Smoking is the major known cause of pancreatic cancer, accounting for about 25 to 30% of all cases. [8] Cigarette smoking is the only firmly established environmental risk factor for adenocarcinoma of the exocrine pancreas. [20] There are approximately 69 carcinogens among the nearly 5000 chemical constituents identified in tobacco smoke. [18] Responsible for pancreatic cancer are: nitrosamines (most common 4-(methylnitrosamino)-1-(3-pyridyl)-1- butanone (NNK)), polycyclic aromatic hydrocarbons, aromatic and heterocyclic amines (and intermediates), cadmium. [18], [20]

In mainstream smoke NNK has levels of 0.08-0.77 μg/cigarette. A smoker who smokes 20 cigarettes per day inhales approximately 9.0 μg of NNK per day. In pancreatic juice from smokers, the mean level of NNK was significantly higher than that from nonsmokers (1.37-604 ng/ml reported in a study). In rats, nitrosamines have induced acinar and ductal-cell tumors. [18] In heavy smokers, the slow acetylator N-acetyltransferase NAT2 genotype may be associated with an increased risk of pancreatic cancer. [8]

Cigarette smoke promotes cell death and features of pancreatitis in EtOH-sensitized acinar cells by suppressing the adaptive unfolded protein response signaling pathway. [19]


There are few reports of cocaine-induced pancreatitis in the literature, via vasoconstriction and thrombosis of the mesenteric vessels (thrombotic microangiopathy). [21] Cocaine inhibites cholecystokinin- and urecholine-stimulated amylase secretion, and protein synthesis also. The metabolite of cocaine and ethanol, cocaethylene exhibited a more potent inhibitory effect on amylase secretion than its parent compounds combined. [14] The pathophysiology of methamphetamines would be similar to that associated with cocaine use, by splanchnic vasoconstriction and necrotizing vasculitis. [21]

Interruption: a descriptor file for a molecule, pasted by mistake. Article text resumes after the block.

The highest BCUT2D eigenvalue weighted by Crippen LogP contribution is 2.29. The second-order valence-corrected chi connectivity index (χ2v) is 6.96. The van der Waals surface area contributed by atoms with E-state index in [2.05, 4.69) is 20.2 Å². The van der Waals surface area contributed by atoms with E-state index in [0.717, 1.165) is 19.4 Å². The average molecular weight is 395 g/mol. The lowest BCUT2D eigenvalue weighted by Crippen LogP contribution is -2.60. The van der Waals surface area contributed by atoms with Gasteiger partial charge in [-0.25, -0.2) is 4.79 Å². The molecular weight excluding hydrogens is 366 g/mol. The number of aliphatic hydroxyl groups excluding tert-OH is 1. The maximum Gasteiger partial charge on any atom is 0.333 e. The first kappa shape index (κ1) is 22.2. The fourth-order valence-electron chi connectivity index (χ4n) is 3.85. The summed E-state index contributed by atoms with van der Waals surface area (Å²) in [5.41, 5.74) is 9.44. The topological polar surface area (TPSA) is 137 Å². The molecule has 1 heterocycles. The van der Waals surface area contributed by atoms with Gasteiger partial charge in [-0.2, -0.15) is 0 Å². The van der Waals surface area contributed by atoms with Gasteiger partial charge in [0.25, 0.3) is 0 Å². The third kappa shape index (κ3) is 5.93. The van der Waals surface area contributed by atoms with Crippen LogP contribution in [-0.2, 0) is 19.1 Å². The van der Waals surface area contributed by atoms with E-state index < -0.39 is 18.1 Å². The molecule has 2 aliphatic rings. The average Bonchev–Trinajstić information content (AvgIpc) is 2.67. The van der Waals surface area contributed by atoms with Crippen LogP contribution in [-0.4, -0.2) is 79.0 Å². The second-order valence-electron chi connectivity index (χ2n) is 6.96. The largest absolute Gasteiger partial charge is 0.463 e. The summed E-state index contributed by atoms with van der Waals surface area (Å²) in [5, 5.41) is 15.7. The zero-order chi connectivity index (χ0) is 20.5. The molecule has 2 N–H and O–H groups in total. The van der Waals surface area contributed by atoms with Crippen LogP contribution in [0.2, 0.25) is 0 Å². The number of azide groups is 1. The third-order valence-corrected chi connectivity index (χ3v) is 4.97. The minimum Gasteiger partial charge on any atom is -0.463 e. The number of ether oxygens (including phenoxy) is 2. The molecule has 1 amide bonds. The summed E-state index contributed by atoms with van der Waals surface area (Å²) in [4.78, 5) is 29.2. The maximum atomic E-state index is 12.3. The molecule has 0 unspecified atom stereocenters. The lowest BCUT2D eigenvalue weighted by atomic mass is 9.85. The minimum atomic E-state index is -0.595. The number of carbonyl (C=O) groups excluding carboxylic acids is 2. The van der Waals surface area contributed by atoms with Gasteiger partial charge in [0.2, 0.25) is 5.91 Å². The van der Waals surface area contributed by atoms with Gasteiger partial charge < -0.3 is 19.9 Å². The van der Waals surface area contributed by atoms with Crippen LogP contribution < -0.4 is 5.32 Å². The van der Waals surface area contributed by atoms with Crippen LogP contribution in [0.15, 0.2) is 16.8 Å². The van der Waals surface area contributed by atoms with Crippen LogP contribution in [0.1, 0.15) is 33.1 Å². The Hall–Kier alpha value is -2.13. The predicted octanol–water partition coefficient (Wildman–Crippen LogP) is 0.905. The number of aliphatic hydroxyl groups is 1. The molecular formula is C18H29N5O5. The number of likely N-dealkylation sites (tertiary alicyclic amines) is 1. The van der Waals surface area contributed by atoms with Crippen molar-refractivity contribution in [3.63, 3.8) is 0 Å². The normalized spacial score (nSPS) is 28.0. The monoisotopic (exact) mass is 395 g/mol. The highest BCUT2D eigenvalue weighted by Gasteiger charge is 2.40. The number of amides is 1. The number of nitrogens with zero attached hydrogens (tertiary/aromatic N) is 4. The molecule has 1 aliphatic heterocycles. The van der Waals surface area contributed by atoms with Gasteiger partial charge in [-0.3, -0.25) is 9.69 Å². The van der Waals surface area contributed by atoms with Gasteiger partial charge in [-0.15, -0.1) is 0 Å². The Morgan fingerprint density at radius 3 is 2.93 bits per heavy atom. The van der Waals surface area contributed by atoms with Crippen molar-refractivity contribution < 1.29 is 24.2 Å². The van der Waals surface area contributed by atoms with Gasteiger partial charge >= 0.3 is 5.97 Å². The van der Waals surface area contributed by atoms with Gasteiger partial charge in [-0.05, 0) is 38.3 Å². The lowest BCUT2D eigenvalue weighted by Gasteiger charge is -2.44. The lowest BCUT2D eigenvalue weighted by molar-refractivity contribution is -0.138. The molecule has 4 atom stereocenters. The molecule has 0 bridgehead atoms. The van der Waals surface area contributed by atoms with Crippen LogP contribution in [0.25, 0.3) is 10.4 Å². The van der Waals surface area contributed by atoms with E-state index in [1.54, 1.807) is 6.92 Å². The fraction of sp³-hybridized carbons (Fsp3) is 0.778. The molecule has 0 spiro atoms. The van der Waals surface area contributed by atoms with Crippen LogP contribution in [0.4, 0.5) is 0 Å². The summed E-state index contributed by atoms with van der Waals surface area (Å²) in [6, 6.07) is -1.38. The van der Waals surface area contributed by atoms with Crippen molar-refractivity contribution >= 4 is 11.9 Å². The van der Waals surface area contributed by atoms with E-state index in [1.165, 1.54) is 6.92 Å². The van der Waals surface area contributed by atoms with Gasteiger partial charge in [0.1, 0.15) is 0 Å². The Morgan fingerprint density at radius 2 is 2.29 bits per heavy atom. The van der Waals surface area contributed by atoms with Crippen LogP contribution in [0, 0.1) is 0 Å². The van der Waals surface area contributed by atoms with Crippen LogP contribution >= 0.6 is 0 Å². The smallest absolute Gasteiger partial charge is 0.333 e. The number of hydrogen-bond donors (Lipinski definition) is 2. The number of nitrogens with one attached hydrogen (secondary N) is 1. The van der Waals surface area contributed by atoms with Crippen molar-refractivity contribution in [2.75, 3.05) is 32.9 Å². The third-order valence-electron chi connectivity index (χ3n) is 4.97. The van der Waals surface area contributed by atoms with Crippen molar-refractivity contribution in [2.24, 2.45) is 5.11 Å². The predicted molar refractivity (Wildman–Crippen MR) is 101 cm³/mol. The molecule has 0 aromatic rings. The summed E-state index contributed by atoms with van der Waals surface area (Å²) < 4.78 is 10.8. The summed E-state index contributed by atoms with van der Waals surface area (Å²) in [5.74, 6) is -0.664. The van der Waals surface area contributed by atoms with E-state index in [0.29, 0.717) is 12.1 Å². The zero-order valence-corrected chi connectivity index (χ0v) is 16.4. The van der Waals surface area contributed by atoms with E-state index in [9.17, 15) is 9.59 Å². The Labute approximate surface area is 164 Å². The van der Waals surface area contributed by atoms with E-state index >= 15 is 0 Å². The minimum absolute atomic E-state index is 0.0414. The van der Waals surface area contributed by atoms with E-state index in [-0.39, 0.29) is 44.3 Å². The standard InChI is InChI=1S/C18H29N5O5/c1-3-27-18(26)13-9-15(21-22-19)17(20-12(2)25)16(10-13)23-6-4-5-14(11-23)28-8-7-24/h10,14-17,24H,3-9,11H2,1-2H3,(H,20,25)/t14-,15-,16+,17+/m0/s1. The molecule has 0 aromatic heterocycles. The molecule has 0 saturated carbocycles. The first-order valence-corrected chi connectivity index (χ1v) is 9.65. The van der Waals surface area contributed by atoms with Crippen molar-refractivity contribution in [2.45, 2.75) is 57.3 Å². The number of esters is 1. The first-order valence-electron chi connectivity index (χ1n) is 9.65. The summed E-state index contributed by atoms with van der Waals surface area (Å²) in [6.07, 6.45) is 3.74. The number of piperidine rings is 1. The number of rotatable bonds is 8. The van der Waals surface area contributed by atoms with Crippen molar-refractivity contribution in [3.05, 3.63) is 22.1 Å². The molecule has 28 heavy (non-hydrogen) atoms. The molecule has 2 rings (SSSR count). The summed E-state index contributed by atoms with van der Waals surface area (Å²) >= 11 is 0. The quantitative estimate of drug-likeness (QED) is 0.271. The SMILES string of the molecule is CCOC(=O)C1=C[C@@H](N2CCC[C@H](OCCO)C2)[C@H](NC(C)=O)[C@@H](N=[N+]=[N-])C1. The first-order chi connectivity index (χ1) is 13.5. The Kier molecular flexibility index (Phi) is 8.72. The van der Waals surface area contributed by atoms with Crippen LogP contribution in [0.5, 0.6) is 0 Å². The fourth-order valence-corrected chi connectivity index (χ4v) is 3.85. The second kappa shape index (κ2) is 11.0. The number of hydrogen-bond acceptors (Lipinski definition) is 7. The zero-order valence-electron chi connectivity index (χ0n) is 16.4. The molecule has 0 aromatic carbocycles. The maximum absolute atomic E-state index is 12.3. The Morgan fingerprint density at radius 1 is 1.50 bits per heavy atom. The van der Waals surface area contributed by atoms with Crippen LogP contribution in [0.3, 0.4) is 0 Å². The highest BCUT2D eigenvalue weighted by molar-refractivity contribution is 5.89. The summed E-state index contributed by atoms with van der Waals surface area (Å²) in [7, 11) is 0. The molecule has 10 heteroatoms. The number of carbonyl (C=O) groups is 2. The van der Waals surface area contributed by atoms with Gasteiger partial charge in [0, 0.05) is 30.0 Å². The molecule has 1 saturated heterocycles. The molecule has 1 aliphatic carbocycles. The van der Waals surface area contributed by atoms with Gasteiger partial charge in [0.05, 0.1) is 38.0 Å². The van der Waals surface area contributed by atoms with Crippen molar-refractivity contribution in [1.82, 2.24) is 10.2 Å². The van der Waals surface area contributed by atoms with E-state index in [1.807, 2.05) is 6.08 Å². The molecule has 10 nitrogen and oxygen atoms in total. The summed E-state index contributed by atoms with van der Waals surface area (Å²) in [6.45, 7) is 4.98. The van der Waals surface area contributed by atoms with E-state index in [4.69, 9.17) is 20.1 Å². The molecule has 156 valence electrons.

The study found increased risks for pancreatic cancer associated with increasing pesticide exposure, in particular fungicides and herbicides, but not insecticides. The workers with dichloro- diphenyl-trichloroethane exposure were about 5 times more likely to have died of pancreatic cancer. [20]

Organophosphates could affect zymogen trafficking. [3]



Manganese produces pancreatitis. [7] Pentavalent antimonials have a strong causative association with pancreatitis. [3] Cadmium in cigarette smoke is a potential pancreatic carcinogen. [20].


Scorpion venom

Scorpion toxin produces AP via altered zymogen trafficking. [3][6]


4. Conclusions

The pancreas, a retroperitoneal gland that is often quoted as an organ of mystery, may be a target for many xenobiotics which can damage both of its functions, endocrine and exocrine. Streptozocin and alloxan are the most known agents that affect endocrine function, with hyperglycemia. Are known over 120 xenobiotics (drugs, substance abuse, pesticides and other chemical agents) responsible for damage of exocrine function, via different processes. Pancreatitis is the most common clinical manifestation of pancreatic toxic aggression.


Contributo selezionato da Filodiritto tra quelli pubblicati nei Proceedings “17th Romanian National Congress oh Pharmacy – 21st Century Pharmacy – Between Intelligent Specialization and Social Responsibility - 2018”

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Contribution selected by Filodiritto among those published in the Proceedings “17th Romanian National Congress oh Pharmacy – 21st Century Pharmacy – Between Intelligent Specialization and Social Responsibility - 2018”